Darwin is the smallest and most northerly of the Australian capital cities, and acts as the Top End's regional centre.
The Stuart Highway begins in Darwin, ending at Port Augusta in South Australia. The city itself is built on a low bluff overlooking the harbour. Darwin City has a vibrant atmosphere coupled with a laid back attitude where action and adventure never stops.
Restaurant dishes come from all over the world including authentic Northern Territory cuisine like mud crabs, barramundi, buffalo, kangaroo and crocodile. The Darwin Harbour has a healthy population of barramundi & other tropical fish, which also makes it a world-class fishing destination
The greater Darwin area is the ancestral home of the Larrakia people who are the traditional custodians and the first inhabitants.
With an annual average of 32 degrees celsius, it is best described as balmy (from May to October) or sultry (from November to April). Darwin can have a consistently warm to hot climate, all throughout the year. The Top End has a tropical climate, with a wet and a dry season. Prone to cyclone activity during the wet season, Darwin experiences heavy monsoonal down pours and spectacular lightning shows. During the dry season, Darwin has blue skies and gentle sea breezes from the picturesque harbour.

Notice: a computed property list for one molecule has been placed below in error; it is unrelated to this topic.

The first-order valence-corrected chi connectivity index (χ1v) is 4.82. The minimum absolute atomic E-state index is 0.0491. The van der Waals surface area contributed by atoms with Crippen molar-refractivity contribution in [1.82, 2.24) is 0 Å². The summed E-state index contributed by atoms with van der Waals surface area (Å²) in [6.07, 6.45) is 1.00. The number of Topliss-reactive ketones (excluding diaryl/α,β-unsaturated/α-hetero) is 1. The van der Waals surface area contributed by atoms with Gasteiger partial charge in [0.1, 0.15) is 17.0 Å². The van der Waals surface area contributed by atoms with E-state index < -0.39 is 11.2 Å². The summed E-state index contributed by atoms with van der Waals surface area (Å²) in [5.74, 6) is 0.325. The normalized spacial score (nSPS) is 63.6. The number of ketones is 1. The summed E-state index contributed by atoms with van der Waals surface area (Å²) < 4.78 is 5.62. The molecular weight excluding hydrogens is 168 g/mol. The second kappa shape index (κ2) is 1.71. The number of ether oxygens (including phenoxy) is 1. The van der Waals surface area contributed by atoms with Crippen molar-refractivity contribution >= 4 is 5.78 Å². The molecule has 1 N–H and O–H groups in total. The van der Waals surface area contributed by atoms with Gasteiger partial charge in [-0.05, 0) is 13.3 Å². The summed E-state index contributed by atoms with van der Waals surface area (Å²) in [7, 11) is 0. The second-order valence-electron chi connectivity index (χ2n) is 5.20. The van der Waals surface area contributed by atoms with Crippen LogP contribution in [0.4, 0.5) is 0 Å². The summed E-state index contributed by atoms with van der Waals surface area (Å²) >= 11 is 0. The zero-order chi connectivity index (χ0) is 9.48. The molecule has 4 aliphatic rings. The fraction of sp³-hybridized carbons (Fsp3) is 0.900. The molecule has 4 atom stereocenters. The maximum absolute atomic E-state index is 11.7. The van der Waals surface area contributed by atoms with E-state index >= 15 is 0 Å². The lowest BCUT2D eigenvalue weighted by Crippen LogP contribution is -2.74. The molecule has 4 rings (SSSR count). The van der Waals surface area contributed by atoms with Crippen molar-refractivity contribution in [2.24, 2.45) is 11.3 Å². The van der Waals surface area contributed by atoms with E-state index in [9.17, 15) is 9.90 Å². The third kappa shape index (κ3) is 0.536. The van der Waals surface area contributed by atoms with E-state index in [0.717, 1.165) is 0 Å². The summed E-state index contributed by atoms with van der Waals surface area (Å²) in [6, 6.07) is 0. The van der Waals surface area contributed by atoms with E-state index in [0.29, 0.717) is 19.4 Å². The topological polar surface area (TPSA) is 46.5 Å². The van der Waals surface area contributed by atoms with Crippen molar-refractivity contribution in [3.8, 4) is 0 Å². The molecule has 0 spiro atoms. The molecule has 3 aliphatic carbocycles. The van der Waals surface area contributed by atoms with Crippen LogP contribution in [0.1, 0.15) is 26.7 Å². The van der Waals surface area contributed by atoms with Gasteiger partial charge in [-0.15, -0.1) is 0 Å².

Darwin occupies one of the most lightning-prone areas in the world. On 31 January 2002 an early morning squall line produced over 5,000 cloud-to-ground lightning strikes within a 60 kilometres (37 mi) radius of Darwin alone. It produced about three times the amount of lightning that Perth, Western Australia, experiences on average in an entire year.
On 25 December 1974, Cyclone Tracy hit Darwin, killing 71 people and destroying over 70% of the town's buildings, including many old stone buildings. After the disaster, 30,000 people of a then population of 43,000 were evacuated, in what is the biggest airlift in Australia's history. In the late 1970s the town was rebuilt using newer materials and techniques.